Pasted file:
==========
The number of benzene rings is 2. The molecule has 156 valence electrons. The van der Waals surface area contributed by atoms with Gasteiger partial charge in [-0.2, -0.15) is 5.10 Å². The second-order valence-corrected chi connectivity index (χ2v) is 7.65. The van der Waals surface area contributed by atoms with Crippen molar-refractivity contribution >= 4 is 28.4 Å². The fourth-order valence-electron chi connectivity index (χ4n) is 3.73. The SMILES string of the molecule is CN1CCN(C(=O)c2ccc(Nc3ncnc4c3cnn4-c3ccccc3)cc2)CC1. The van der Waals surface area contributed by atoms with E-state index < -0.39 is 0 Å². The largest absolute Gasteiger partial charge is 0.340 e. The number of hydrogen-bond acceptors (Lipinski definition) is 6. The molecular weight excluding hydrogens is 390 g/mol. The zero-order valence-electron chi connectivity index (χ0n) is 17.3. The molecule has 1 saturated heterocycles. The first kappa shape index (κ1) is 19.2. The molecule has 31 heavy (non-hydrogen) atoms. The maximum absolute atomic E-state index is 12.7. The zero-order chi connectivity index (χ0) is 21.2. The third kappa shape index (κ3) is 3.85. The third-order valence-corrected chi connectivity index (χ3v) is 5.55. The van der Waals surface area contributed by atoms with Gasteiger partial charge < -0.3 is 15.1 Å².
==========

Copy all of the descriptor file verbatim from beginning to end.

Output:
The number of benzene rings is 2. The molecule has 156 valence electrons. The van der Waals surface area contributed by atoms with Gasteiger partial charge in [-0.2, -0.15) is 5.10 Å². The second-order valence-corrected chi connectivity index (χ2v) is 7.65. The van der Waals surface area contributed by atoms with Crippen molar-refractivity contribution >= 4 is 28.4 Å². The fourth-order valence-electron chi connectivity index (χ4n) is 3.73. The SMILES string of the molecule is CN1CCN(C(=O)c2ccc(Nc3ncnc4c3cnn4-c3ccccc3)cc2)CC1. The van der Waals surface area contributed by atoms with E-state index < -0.39 is 0 Å². The largest absolute Gasteiger partial charge is 0.340 e. The number of hydrogen-bond acceptors (Lipinski definition) is 6. The molecular weight excluding hydrogens is 390 g/mol. The zero-order valence-electron chi connectivity index (χ0n) is 17.3. The molecule has 1 saturated heterocycles. The first kappa shape index (κ1) is 19.2. The molecule has 31 heavy (non-hydrogen) atoms. The maximum absolute atomic E-state index is 12.7. The zero-order chi connectivity index (χ0) is 21.2. The third kappa shape index (κ3) is 3.85. The third-order valence-corrected chi connectivity index (χ3v) is 5.55. The van der Waals surface area contributed by atoms with Gasteiger partial charge < -0.3 is 15.1 Å².